Boaz Levin: What is it that makes Germany so different for art so different, so appealing? – Farewell Photography, Biennale für aktuelle Fotografie / non-proof-read
- Farewell Photography
1 What comes to mind when reading „Germany as a site and a space for art?“ How do you experience working here? Are there any benefits or drawbacks, or other peculiarities?
I’ve lived in Berlin for nearly seven years now, its were I studied and started showing and producing work. Part of what attracts me in this city is the fact (and I’m afraid I’ll sound a little cliche here) that it’s so diverse.
Having grown up in Jerusalem—a wonderful but somewhat tragic city, moored by cultural tensionand political strife—moving to Berlin also felt liberating, a place once divided by a wall, that has now become nearly synonymous with notions of cultural exchange and porous borders. Many of my closest collaborators in recent years have moved to and from Germany during this time. Berlin is a revolving door, this can be exhausting sometimes, but it’s also quite special. Of course, tension exists here too, and changes that the city has been going through have created new questions, such as growing levels of inequality.
But I see I’m digressing from the point… maybe because I find it difficult to answer this question of “Germany” as a site and a space for art. Of course, the fact that Germany is still somewhat of a welfare state, takes federal support of the arts seriously and has such impressive and ambitious funding institutions, is incredibly important, and allows for much more independent and critical artistic creation. And the state system seems to enable many of the most important, and most interesting, cultural institutions to survive outside of the big cities (not only large events such as Documenta and Skulptur Projekte, but also important Kunstvereins and Kunsthallen).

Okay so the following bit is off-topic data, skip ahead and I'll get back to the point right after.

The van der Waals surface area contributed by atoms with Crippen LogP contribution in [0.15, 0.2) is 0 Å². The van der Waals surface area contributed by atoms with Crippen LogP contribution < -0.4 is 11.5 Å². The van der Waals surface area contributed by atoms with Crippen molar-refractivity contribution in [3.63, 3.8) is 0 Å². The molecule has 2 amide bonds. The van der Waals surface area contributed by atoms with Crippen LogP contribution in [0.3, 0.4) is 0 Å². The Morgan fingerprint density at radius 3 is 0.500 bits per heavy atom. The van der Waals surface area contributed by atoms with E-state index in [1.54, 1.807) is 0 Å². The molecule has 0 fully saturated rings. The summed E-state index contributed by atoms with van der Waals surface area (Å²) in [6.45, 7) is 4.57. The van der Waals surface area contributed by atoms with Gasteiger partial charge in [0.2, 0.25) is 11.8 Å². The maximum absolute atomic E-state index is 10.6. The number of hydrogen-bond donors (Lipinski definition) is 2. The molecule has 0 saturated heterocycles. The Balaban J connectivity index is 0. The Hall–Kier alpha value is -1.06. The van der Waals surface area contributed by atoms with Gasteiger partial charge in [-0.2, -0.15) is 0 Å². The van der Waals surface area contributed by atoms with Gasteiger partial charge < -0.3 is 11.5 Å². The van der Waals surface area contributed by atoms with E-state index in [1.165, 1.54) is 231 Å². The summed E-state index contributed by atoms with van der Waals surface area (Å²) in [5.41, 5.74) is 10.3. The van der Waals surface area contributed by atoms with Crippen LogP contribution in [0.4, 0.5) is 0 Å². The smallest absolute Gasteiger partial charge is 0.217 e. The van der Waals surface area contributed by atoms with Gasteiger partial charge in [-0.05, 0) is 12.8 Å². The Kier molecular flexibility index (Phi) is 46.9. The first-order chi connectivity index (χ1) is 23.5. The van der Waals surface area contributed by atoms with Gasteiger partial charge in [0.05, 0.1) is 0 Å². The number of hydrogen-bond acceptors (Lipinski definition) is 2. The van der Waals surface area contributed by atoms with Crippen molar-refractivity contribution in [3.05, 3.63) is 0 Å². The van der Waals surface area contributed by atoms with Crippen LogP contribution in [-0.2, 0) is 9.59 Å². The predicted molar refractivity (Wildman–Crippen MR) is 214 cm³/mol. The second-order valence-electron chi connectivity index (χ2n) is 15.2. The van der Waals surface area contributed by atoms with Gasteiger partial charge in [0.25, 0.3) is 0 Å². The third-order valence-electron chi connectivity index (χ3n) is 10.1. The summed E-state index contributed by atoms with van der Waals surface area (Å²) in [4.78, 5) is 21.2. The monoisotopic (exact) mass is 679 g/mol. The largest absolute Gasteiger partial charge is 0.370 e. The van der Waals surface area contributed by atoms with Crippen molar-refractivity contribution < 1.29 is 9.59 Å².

2 Which factors are important when developing works, from both the intellectual and the operational point of view? Examples?
Maybe: community, and support. I think having a community with which one can have a lively critical, but also supportive, discourse is incredibly important. People you can have a drink with and talk about the last books you’ve read, shows you’ve seen. And then having the support, both material, but also discursive (feedback, attendance, ideas, tips), to realize projects and feel that their realisation is meaningful. And the fact that this community is fluid, that it changes, there are new voices from different places, is important too.
3 How important are educational systems, discursive platforms or spaces and/or institutions in your own professional career?
Education and discursive platforms have played a really important role in the development of my practice here. I studied at the Universität der Künste, Berlin, in the Lensbased class with Hito Steyerl, and once I graduated, three years ago, I started, together with Vera Tollmann and under the auspices of Hito’s class, the Research Centre for Proxy Politics. RCPP has been an educational platform at the University (supported by the Ministry of Culture) exploring reflecting upon the nature of medial networks and their actors, machines and things as well as humans. Our meetings, like Hito’s classes, are open to whoever might be interested, and we’ve had great exchanges and collaborations. Currently, for instance, we’re working on a publication with the wonderful Berlin publishers Archive Books, which will be the result of our work during the past years, and the outcome of a conference we organised at HKW during the summer. And the people at HKW too, producing the Technosphere program, have been terrific partners in dialog. Apart from that I’m working on a PhD in Leuphana University which has a great interdisciplinary research cluster titled Cultures of Critique”…so yes, educational systems and platforms have been incredibly important, and I see the work with them as an essential part cultural production, and of my life.
4 To which extent have the conditions and mechanisms of production changed over the last years and how have any recent changes influenced or changed your practice?
Well, I feel I don’t really have the perspective to answer this…yet, maybe in ten years. Things have been very digital when I started, and they still are. Things are constantly changing, but they’re also very much the same. The sun rises, the sun sets. Berlin has this tendency of talking itself to death about the changes the city has gone through — and it’s true, the city has gone through massive and rapid change, and that also will have, or perhaps already has, long-term cultural effects. But at the moment I don’t feel like I can evaluate these changes, perhaps there are too many other variables for me to really tell.